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EPC targets – are they unaffordable for landlords?

The incessant push to reduce carbon emissions and achieve net-zero continues, with the government standing firm on stricter EPC regulations for landlords from 2025.

It declared that, in three years’ time, EPC ratings should rise to ‘C’ or above for all new-build properties on the market. Changes would be phased in, with existing tenancies having until 2028 to comply.

This has been underpinned by the recent announcement to ban the installation of gas and oil boilers in new-build homes by 2025. These would be replaced by low-carbon heat pumps, of which the government will offer homeowners a £5,000 grant to cover the cost of the new installation.

But a recent study has uncovered a high level of scepticism among landlords, with many believing that energy efficiency upgrades required to comply with the regulations may cost up to £10,400 per property.

Here, we take a look at the study and consider how landlords can make their homes greener through cost-effective measures.

What is the landlord consensus?

Specialist buy-to-let lender Aldermore conducted a survey of 800 landlords. It found that 62% are ‘fully aware’ of the new legislation and 25% are ‘somewhat aware’.

It’s estimated that 40% of private rental properties have an EPC rating of ‘D’ or lower. Landlords with properties below ‘C’ believe it will cost an average of £10,400 per property to improve their rating.

When asked how they intend to pay for this, 71% of landlords plan to use savings, while 25% hope for government funding. Nearly a quarter (23%) say they will increase rent.

Aldermore’s report also states that new build may become investors’ first choice, as 65% of landlords claim they are now unlikely to buy a property with an EPC of ‘D’ at most.

David Smith, real estate partner at JMW Solicitors and a prominent legal representative fighting the corner for landlords, has warned that some buy-to-lets may not reach the ‘C’ rating in time.

He said: “Moving to band ‘E’ only affected around 200,000 of the least efficient properties based on government figures. Moving to a band ‘C’ will affect well over two million properties, approaching half the buy to let sector depending on whose figures you prefer.”

“The approach taken by the Department for Business, Energy & Industrial Strategy in their proposal is difficult to understand as it fails to take into consideration the reality of properties in the UK.”

Will there be financial support for upgrades?

Given the government’s commitment to reach net-zero carbon emissions by 2050, it’s been suggested that more incentives may be introduced to help landlords meet these targets – perhaps in the form of grants or low-cost loans.

It already attempted this with the tried-and-failed Green Homes Grant, but the scheme was short-lived due to administrative issues. However, it’s speculated that a successor scheme to the grant will be launched in due course.

The cost of any improvements depends on what work needs to be done. Estimates show that bringing a property rated ‘D’ or below up to a ‘C’ or above will cost an average of £10,000 – not far off from landlord estimates seen in the survey.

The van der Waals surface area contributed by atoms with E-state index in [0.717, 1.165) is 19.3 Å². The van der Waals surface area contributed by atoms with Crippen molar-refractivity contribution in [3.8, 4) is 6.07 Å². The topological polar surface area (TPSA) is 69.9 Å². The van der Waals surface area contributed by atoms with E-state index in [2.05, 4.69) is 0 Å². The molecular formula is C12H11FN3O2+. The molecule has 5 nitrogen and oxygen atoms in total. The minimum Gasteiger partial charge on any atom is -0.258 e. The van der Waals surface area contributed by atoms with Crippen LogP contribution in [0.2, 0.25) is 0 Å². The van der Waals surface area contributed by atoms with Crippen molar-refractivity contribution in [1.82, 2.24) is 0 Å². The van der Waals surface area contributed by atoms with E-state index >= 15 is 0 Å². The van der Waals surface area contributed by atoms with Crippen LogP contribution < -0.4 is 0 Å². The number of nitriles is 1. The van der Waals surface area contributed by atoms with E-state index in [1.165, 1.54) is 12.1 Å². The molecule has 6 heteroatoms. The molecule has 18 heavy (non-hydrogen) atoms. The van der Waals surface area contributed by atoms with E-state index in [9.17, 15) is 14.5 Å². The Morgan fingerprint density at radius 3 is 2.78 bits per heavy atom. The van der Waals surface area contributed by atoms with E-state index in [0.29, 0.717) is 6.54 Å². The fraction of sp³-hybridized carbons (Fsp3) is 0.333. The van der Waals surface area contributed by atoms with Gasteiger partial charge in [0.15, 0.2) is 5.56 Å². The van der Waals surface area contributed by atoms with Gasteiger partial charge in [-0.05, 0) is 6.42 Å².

An effective way the government can influence the green transition is to incentivise mortgage lenders to offer cheap finance for landlords eager to carry out eco-friendly improvements. We are already seeing some evidence of this, with major buy-to-let lenders offering green products to landlords.

However, this week (February 3 2022), the Bank of England raised interest rates from 0.25% to 0.5%. The news comes after the announcement that the average household’s energy bill will rise by £693 annually after a 54% increase to the price cap. This will take effect in April 2022 and will impact over 22 million households – meaning even tougher constraints for landlords.

Cost-effective green measures

Despite the pressure to get rental properties up to standard, there is certainly every incentive to do so. The more energy efficient your home is, the more desirable it will be to tenants that seek low energy bills and a low carbon footprint.

Typical improvements to achieve better EPC ratings can include roof insulation, double or triple glazing, floor insulation, and external or internal wall insulation.

But some cost-effective solutions also play a role, such as switching incandescent bulbs with LED bulbs and increasing hot water cylinder insulation. Upgrading or installing heating controls can also be an effective way to control temperature and timings.

Of course, the phasing out of gas and oil boilers in new homes shouldn’t be ignored, and looking at low-carbon options sooner rather than later is a good move.

As we shift towards a post-pandemic world, it’s worth working out what improvements you can make to improve your EPC rating, and the above measures – while considered minor – are the perfect place to start.

Here at Holland Properties, we have been an established estate and letting agent since 1999 and can help you to get the most from your rental properties. We operate in Docklands and the surrounding areas including Surrey Quays and Rotherhithe.

For further guidance on any part of the lettings process, please contact us today. You can also request a free and instant online valuation to see how much rent you could be charging in the current marketplace.

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